This 2015 series ran on CBS for one season, and is essentially a sequel series to the 2011 film that starred Bradley Cooper as a man who takes a special pill that allows him to unlock his brain — giving him almost superhero-like brain powers, essentially. The TV series follows a slacker played by Jake McDorman, who also stumbles upon the pill and uses it to help out the FBI. The show was a smart, funny sci-fi-tinged thriller that was sadly chopped down just as it was getting good. But hey, we’ll always have that first season.

HISTORY's "Project Blue Book" Season Two | EXCLUSIVE | Episode 206 "Close Encounters" | History

Project Blue Book (Peacock)

One of the newer shows to make the cut, the period-set alien investigation drama Project Blue Book recently wrapped up its run on History. The show starred Aidan Gillen, Michael Malarkey and Neal McDonough, and is based on the real-life 1950s government investigations into UFOs. The show was a critical hit, but the ratings weren’t quite high enough to keep the show around after its second season. Fans are still pushing to save the series, in hopes it’ll land a new home, but no news as of yet. But for now, the first two seasons are available for some twisty, UFO mysteries.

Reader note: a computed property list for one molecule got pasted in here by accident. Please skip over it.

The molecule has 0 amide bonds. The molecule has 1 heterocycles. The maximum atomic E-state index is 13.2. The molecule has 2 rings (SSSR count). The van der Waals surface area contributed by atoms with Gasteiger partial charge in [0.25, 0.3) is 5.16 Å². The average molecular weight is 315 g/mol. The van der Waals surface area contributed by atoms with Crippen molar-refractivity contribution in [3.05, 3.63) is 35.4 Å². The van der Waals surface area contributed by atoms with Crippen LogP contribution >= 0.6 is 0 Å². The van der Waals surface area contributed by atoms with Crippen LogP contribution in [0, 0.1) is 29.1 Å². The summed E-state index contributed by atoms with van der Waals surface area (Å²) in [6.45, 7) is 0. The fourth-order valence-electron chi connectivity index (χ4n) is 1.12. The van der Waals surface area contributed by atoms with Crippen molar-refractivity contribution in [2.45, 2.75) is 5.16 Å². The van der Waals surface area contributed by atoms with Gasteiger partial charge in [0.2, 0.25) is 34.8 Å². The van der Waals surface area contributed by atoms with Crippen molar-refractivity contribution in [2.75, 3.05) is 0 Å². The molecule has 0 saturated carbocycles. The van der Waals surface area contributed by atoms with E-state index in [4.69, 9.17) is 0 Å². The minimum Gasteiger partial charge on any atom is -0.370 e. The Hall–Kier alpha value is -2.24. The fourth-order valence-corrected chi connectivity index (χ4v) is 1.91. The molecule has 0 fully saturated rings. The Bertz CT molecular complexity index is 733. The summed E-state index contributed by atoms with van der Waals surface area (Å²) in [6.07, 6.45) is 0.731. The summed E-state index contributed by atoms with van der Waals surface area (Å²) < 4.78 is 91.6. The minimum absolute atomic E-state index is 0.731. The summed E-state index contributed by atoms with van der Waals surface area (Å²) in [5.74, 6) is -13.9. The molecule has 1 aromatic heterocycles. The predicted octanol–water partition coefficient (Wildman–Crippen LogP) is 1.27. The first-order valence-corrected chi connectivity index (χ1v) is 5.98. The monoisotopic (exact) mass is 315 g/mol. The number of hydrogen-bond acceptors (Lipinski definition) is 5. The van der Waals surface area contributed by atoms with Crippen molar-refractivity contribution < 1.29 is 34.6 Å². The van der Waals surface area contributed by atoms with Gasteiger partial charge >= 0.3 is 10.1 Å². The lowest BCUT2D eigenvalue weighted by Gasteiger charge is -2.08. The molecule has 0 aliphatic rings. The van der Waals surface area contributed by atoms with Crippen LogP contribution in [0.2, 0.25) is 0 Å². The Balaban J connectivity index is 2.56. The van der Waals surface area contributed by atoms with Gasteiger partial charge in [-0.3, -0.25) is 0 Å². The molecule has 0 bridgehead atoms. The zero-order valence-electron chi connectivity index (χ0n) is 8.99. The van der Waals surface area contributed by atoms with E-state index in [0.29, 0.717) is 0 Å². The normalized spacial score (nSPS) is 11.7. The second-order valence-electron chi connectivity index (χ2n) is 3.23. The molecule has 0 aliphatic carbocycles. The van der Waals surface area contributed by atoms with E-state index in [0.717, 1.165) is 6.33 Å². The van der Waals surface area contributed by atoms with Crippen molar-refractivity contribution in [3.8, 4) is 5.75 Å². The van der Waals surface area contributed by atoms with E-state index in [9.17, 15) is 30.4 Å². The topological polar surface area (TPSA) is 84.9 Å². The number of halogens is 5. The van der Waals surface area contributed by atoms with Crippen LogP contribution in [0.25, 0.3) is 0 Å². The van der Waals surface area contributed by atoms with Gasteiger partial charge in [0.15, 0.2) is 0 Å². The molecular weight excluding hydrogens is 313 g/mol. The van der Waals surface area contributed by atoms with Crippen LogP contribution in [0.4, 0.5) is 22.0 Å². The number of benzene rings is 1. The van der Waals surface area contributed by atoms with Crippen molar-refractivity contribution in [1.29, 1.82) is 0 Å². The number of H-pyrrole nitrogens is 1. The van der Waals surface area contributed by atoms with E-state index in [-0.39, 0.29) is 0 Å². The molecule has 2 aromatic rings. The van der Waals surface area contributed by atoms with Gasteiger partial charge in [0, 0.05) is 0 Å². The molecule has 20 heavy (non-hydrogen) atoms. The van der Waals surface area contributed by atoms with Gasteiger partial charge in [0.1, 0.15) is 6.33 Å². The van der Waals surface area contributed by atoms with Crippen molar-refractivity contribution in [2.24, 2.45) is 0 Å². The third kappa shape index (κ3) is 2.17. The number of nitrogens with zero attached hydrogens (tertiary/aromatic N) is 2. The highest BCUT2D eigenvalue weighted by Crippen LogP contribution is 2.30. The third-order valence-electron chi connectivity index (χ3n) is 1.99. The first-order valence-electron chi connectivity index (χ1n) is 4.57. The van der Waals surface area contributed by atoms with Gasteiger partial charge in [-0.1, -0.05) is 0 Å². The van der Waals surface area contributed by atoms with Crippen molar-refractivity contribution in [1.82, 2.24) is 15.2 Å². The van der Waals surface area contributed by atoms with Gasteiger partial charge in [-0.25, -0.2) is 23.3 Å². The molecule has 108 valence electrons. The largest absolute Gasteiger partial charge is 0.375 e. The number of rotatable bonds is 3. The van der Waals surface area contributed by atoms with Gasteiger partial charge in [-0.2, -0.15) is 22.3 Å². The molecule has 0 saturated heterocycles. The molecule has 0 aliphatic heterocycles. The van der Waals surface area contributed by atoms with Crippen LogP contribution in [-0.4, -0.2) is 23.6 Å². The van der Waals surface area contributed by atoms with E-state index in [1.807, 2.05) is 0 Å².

Constantine | The Darkness Beneath Scene | CW Seed

Constantine (CW Seed)

Before he was tearing it up as a cast member on The CW’s Legends of Tomorrow, Matt Ryan’s small screen version of Constantine was anchoring his own solo series over at NBC in 2015. The series only ran for 13 episodes, but it was enough to establish Ryan as a seminal take on the DC character — which led to him jumping over to the Arrowverse proper not long after that. But this show is where it all began, as we get to see Constantine’s life before joining the Waverider as he takes on cases, fights forces of evil, and tries to generally keep his life from spiraling out of control. It’s dark, and not afraid to be dark, and is a great bit of connective tissue if you’re a fan of Constantine, or the Arrowverse.